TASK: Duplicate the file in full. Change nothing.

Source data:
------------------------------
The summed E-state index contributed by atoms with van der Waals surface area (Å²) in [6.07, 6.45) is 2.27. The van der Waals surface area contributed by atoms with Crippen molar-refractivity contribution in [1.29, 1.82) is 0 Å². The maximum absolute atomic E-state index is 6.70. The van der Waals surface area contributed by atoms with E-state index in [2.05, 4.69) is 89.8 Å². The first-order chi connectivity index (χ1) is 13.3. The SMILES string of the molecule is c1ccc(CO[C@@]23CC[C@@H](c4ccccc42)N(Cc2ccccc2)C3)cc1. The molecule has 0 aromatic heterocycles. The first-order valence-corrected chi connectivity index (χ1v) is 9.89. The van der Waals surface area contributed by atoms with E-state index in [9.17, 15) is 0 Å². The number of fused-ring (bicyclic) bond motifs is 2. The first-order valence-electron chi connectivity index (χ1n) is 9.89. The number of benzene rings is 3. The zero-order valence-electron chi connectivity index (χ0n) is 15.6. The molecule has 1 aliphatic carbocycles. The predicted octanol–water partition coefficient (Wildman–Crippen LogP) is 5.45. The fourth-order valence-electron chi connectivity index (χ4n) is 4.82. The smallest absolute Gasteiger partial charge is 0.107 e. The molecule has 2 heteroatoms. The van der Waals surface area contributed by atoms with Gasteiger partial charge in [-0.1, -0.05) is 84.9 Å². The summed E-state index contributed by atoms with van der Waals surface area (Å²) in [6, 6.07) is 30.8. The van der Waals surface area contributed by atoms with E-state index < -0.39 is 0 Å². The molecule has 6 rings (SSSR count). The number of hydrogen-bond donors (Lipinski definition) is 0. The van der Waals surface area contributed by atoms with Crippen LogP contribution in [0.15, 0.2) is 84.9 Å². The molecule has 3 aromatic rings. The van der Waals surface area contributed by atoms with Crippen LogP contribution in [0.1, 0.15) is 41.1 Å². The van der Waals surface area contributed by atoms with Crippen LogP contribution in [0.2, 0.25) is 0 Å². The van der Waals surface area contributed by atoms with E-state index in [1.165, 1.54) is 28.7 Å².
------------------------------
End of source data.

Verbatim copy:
The summed E-state index contributed by atoms with van der Waals surface area (Å²) in [6.07, 6.45) is 2.27. The van der Waals surface area contributed by atoms with Crippen molar-refractivity contribution in [1.29, 1.82) is 0 Å². The maximum absolute atomic E-state index is 6.70. The van der Waals surface area contributed by atoms with E-state index in [2.05, 4.69) is 89.8 Å². The first-order chi connectivity index (χ1) is 13.3. The SMILES string of the molecule is c1ccc(CO[C@@]23CC[C@@H](c4ccccc42)N(Cc2ccccc2)C3)cc1. The molecule has 0 aromatic heterocycles. The first-order valence-corrected chi connectivity index (χ1v) is 9.89. The van der Waals surface area contributed by atoms with E-state index in [9.17, 15) is 0 Å². The number of fused-ring (bicyclic) bond motifs is 2. The first-order valence-electron chi connectivity index (χ1n) is 9.89. The number of benzene rings is 3. The zero-order valence-electron chi connectivity index (χ0n) is 15.6. The molecule has 1 aliphatic carbocycles. The predicted octanol–water partition coefficient (Wildman–Crippen LogP) is 5.45. The fourth-order valence-electron chi connectivity index (χ4n) is 4.82. The smallest absolute Gasteiger partial charge is 0.107 e. The molecule has 2 heteroatoms. The van der Waals surface area contributed by atoms with Gasteiger partial charge in [-0.1, -0.05) is 84.9 Å². The summed E-state index contributed by atoms with van der Waals surface area (Å²) in [6, 6.07) is 30.8. The van der Waals surface area contributed by atoms with E-state index < -0.39 is 0 Å². The molecule has 6 rings (SSSR count). The number of hydrogen-bond donors (Lipinski definition) is 0. The van der Waals surface area contributed by atoms with Crippen LogP contribution in [0.15, 0.2) is 84.9 Å². The molecule has 3 aromatic rings. The van der Waals surface area contributed by atoms with Crippen LogP contribution in [0.1, 0.15) is 41.1 Å². The van der Waals surface area contributed by atoms with Crippen LogP contribution in [0.2, 0.25) is 0 Å². The van der Waals surface area contributed by atoms with E-state index in [1.165, 1.54) is 28.7 Å².